HB 2902, Reimbursement Parity- Requires insurers to reimburse PAs and NPs at the same rate as physicians for the same services in primary care and mental health until 2017. Establishes a workgroup of stakeholders, including OSPA, to determine the best policy for addressing reimbursement disparity.
Financial aid for rural primary care providers: Several bills passed to support providers who practice in rural and underserved areas of Oregon, and OSPA successfully lobbied to include PAs in each program.
SB 483, Malpractice Mediation - Establishes a universal process for reporting and resolving adverse health incidents; requires providers and patients to attempt mediation before a lawsuit is filed. Does not include tort reform.
SB 604, Universal credentialing database - Requires Oregon Health Authority to set up a universal credentialing database for use by hospitals and health insurers. Includes PAs.
HB 5026, Oregon Medical Board Budget - Appropriates operating expenses for the OMB for two years. Includes agreed-upon fee schedule to pay for SB 224 implementation. Supervising physicians will pay a one-time $150 fee upon taking the test to become a supervising physician. Physician assistants will pay a one-time surcharge on their new or renewed license in the next licensing period (2014-2016). Includes a legislatively approved average 9% increase in renewal fees, which translates to a $16 increase for PA renewals.
SB 224, Updated Oregon’s PA licensing laws -This major overhaul of the governing statutes for PAs brought together the Oregon Medical Association, the Oregon Medical Board and OSPA to collaborate and compromise to make it easier for PAs to be licensed and hired in the state of Oregon.
2010 Special Session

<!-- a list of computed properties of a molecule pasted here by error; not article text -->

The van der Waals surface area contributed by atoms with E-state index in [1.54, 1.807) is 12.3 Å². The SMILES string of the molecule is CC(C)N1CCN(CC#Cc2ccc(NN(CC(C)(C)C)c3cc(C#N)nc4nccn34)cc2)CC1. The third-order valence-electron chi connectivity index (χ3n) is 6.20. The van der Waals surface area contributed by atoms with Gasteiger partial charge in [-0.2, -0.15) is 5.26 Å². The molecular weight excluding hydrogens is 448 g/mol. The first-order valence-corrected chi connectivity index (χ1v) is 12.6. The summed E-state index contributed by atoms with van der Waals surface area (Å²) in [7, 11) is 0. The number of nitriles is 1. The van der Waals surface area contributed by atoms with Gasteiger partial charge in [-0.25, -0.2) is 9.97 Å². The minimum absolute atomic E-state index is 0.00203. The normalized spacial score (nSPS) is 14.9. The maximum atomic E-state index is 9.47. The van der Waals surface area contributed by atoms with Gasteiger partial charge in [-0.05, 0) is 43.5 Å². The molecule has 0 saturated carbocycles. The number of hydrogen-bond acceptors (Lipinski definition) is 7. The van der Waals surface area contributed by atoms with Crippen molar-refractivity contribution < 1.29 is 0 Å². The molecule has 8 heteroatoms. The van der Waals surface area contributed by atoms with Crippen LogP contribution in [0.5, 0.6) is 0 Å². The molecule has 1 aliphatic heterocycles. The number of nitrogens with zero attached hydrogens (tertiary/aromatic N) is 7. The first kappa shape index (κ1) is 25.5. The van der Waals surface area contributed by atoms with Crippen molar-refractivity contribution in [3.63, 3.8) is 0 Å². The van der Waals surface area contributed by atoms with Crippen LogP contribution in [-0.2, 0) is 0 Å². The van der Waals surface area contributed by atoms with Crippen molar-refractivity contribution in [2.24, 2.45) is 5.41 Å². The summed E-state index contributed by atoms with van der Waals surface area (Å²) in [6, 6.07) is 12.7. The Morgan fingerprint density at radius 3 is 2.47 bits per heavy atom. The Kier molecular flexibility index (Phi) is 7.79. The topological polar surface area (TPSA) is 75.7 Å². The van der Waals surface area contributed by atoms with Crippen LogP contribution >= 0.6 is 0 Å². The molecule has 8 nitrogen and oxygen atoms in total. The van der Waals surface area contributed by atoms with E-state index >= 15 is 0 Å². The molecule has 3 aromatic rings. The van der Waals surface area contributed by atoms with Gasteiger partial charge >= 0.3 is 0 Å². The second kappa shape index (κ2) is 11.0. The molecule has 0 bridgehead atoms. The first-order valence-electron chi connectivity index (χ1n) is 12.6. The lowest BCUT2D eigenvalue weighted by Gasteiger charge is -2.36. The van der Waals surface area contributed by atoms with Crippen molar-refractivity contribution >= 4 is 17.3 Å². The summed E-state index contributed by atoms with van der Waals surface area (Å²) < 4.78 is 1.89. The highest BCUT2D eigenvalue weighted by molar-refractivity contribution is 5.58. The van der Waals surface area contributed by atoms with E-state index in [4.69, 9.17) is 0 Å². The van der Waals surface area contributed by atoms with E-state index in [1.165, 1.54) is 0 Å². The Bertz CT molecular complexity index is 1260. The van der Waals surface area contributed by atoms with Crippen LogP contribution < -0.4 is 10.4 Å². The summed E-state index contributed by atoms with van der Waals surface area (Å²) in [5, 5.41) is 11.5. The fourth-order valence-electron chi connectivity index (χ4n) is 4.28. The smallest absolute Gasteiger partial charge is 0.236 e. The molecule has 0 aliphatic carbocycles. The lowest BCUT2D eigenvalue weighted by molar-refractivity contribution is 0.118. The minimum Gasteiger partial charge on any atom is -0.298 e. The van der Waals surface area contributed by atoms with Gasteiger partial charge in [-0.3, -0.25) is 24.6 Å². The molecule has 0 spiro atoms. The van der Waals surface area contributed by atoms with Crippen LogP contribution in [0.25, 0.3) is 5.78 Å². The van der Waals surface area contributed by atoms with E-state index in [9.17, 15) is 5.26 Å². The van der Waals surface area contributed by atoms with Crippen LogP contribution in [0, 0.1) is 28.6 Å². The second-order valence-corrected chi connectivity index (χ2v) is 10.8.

HB 3642, This bill was brought to the special session by ZoomCare. This would allow a panel of physicians to supervise a PA as long as the PA has a supervising physician. This passed and was signed into law.
SB 575, Allowed PAs to sign for a 2-Physician Hold - This bill would allow PAs to be one of the providers in case of emergency hold a patient for psychiatric evaluation. This bill was supported by the Oregon Medical Association and the Oregon Medical Board. Several support groups for mental illness were concerned about PAs being one of the providers. This bill did not move out of committee.
OSPA Presented to the Human House Services committee a review of PA law and how PAs function in Oregon versus other states. Discussion was held on how the ability for PAs to provide medical care in Oregon can be improved.
SB 531, Amends the Oregon Medical Board (OMB) PA committee make-up to increase the number of PA members to 3 along with 2 physician members.
SB 678, Places the term and definition of "agent" in the OMB statute in order to clarify the PAs ability to work with an agent physician.
HB 2756, Allows PAs to be "attending physicians" for 60 days from 1st visit or 18 visits total and will allow 30 days of time loss. Must be certified by Department of Consumer and Business Services.
SB 641, Allows PAs to sign disability forms for fish and wildlife.
SB 676, Mandates that insurance carriers reimburse for physician services provided by a PA in all areas of practice.
SB 569, Remove sunset clause to allow physicians to supervise four PAs and allow PAs to have up to 4 supervising physicians.
SB 570, Removes the sunset clause to allow PAs to work at additional sites outside of the practice of their supervising physician.
Involved with OMA in Tort reform for malpractice.
HB 2410, Emergency responder bill-allows PAs and other licensed healthcare practitioners to respond to emergencies.